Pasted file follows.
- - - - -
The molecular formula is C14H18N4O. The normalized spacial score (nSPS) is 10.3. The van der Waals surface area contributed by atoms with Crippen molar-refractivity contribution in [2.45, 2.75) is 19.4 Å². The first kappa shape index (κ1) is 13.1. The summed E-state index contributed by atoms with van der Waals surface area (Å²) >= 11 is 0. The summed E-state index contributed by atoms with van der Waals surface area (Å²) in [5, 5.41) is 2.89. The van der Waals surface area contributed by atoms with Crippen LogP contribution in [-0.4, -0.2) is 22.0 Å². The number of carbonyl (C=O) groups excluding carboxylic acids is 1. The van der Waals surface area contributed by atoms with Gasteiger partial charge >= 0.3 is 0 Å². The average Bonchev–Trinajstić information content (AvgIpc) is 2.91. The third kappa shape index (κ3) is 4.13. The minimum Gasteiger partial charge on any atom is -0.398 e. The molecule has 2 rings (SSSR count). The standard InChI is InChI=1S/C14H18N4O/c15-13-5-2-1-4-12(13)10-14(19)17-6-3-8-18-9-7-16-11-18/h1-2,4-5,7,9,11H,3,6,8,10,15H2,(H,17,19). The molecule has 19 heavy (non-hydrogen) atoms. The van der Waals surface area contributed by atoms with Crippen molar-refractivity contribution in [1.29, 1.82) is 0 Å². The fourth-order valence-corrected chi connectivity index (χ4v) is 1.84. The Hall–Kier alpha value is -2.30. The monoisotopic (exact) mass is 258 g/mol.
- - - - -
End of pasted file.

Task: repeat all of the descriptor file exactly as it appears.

The molecular formula is C14H18N4O. The normalized spacial score (nSPS) is 10.3. The van der Waals surface area contributed by atoms with Crippen molar-refractivity contribution in [2.45, 2.75) is 19.4 Å². The first kappa shape index (κ1) is 13.1. The summed E-state index contributed by atoms with van der Waals surface area (Å²) >= 11 is 0. The summed E-state index contributed by atoms with van der Waals surface area (Å²) in [5, 5.41) is 2.89. The van der Waals surface area contributed by atoms with Crippen LogP contribution in [-0.4, -0.2) is 22.0 Å². The number of carbonyl (C=O) groups excluding carboxylic acids is 1. The van der Waals surface area contributed by atoms with Gasteiger partial charge >= 0.3 is 0 Å². The average Bonchev–Trinajstić information content (AvgIpc) is 2.91. The third kappa shape index (κ3) is 4.13. The minimum Gasteiger partial charge on any atom is -0.398 e. The molecule has 2 rings (SSSR count). The standard InChI is InChI=1S/C14H18N4O/c15-13-5-2-1-4-12(13)10-14(19)17-6-3-8-18-9-7-16-11-18/h1-2,4-5,7,9,11H,3,6,8,10,15H2,(H,17,19). The molecule has 19 heavy (non-hydrogen) atoms. The van der Waals surface area contributed by atoms with Crippen molar-refractivity contribution in [1.29, 1.82) is 0 Å². The fourth-order valence-corrected chi connectivity index (χ4v) is 1.84. The Hall–Kier alpha value is -2.30. The monoisotopic (exact) mass is 258 g/mol.